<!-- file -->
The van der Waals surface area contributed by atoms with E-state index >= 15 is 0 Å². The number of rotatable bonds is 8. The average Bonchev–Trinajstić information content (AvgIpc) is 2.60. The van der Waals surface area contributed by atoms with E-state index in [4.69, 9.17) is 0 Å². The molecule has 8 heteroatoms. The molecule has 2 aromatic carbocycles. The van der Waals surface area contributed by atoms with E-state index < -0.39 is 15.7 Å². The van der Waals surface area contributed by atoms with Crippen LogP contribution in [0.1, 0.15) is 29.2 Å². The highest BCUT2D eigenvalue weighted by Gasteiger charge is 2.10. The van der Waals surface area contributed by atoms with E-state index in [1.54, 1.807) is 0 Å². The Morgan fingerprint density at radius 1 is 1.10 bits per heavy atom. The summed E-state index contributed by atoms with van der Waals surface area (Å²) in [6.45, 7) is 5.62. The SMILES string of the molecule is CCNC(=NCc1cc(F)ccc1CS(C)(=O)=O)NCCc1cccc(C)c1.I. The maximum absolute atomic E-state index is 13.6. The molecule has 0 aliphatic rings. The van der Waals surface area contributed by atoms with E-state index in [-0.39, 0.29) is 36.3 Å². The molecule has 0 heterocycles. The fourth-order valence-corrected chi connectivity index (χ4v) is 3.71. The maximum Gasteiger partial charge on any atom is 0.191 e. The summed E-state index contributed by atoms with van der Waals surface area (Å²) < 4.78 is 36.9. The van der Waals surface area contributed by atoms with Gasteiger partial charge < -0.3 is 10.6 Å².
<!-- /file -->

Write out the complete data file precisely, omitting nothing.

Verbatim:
The van der Waals surface area contributed by atoms with E-state index >= 15 is 0 Å². The number of rotatable bonds is 8. The average Bonchev–Trinajstić information content (AvgIpc) is 2.60. The van der Waals surface area contributed by atoms with E-state index in [4.69, 9.17) is 0 Å². The molecule has 8 heteroatoms. The molecule has 2 aromatic carbocycles. The van der Waals surface area contributed by atoms with E-state index < -0.39 is 15.7 Å². The van der Waals surface area contributed by atoms with Crippen LogP contribution in [0.1, 0.15) is 29.2 Å². The highest BCUT2D eigenvalue weighted by Gasteiger charge is 2.10. The van der Waals surface area contributed by atoms with E-state index in [1.54, 1.807) is 0 Å². The Morgan fingerprint density at radius 1 is 1.10 bits per heavy atom. The summed E-state index contributed by atoms with van der Waals surface area (Å²) in [6.45, 7) is 5.62. The SMILES string of the molecule is CCNC(=NCc1cc(F)ccc1CS(C)(=O)=O)NCCc1cccc(C)c1.I. The maximum absolute atomic E-state index is 13.6. The molecule has 0 aliphatic rings. The van der Waals surface area contributed by atoms with E-state index in [-0.39, 0.29) is 36.3 Å². The molecule has 0 heterocycles. The fourth-order valence-corrected chi connectivity index (χ4v) is 3.71. The maximum Gasteiger partial charge on any atom is 0.191 e. The summed E-state index contributed by atoms with van der Waals surface area (Å²) < 4.78 is 36.9. The van der Waals surface area contributed by atoms with Gasteiger partial charge < -0.3 is 10.6 Å².